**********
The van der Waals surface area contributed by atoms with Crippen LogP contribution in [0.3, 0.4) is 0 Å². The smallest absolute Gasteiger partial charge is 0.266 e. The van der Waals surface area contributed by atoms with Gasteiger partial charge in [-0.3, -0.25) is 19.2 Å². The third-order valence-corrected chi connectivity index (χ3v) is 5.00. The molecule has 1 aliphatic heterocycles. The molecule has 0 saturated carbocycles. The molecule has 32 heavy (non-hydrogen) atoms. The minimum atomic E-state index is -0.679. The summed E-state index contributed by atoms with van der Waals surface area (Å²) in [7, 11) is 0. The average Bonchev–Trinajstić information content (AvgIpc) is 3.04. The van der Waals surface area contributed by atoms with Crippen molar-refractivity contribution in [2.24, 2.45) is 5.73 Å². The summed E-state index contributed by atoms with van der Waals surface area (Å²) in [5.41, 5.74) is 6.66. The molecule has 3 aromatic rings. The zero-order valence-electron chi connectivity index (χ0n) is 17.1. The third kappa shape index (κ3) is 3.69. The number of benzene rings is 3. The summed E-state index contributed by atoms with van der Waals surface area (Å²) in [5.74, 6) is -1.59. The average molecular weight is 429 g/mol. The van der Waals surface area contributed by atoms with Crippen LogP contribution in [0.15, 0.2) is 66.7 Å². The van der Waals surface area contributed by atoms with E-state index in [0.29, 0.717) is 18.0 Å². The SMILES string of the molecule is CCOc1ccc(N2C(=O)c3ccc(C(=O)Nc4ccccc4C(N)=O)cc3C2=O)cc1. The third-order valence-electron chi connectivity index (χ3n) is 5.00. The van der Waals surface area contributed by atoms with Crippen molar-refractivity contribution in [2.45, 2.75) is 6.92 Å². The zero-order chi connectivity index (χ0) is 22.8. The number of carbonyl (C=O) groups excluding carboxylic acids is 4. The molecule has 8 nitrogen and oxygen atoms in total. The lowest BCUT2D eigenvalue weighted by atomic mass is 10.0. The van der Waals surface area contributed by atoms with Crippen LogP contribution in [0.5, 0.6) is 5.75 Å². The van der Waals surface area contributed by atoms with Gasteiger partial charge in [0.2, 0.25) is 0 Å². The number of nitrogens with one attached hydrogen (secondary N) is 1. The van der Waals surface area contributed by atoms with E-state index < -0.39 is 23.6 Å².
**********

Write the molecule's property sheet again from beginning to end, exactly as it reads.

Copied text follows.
The van der Waals surface area contributed by atoms with Crippen LogP contribution in [0.3, 0.4) is 0 Å². The smallest absolute Gasteiger partial charge is 0.266 e. The van der Waals surface area contributed by atoms with Gasteiger partial charge in [-0.3, -0.25) is 19.2 Å². The third-order valence-corrected chi connectivity index (χ3v) is 5.00. The molecule has 1 aliphatic heterocycles. The molecule has 0 saturated carbocycles. The molecule has 32 heavy (non-hydrogen) atoms. The minimum atomic E-state index is -0.679. The summed E-state index contributed by atoms with van der Waals surface area (Å²) in [7, 11) is 0. The average Bonchev–Trinajstić information content (AvgIpc) is 3.04. The van der Waals surface area contributed by atoms with Crippen molar-refractivity contribution in [2.24, 2.45) is 5.73 Å². The summed E-state index contributed by atoms with van der Waals surface area (Å²) in [5.41, 5.74) is 6.66. The molecule has 3 aromatic rings. The zero-order valence-electron chi connectivity index (χ0n) is 17.1. The third kappa shape index (κ3) is 3.69. The number of benzene rings is 3. The summed E-state index contributed by atoms with van der Waals surface area (Å²) in [5.74, 6) is -1.59. The average molecular weight is 429 g/mol. The van der Waals surface area contributed by atoms with Crippen LogP contribution in [0.15, 0.2) is 66.7 Å². The van der Waals surface area contributed by atoms with E-state index in [0.29, 0.717) is 18.0 Å². The SMILES string of the molecule is CCOc1ccc(N2C(=O)c3ccc(C(=O)Nc4ccccc4C(N)=O)cc3C2=O)cc1. The third-order valence-electron chi connectivity index (χ3n) is 5.00. The van der Waals surface area contributed by atoms with Crippen molar-refractivity contribution in [2.45, 2.75) is 6.92 Å². The zero-order chi connectivity index (χ0) is 22.8. The number of carbonyl (C=O) groups excluding carboxylic acids is 4. The molecule has 8 nitrogen and oxygen atoms in total. The lowest BCUT2D eigenvalue weighted by atomic mass is 10.0. The van der Waals surface area contributed by atoms with Crippen LogP contribution in [0.5, 0.6) is 5.75 Å². The van der Waals surface area contributed by atoms with Gasteiger partial charge in [0.2, 0.25) is 0 Å². The number of nitrogens with one attached hydrogen (secondary N) is 1. The van der Waals surface area contributed by atoms with E-state index < -0.39 is 23.6 Å².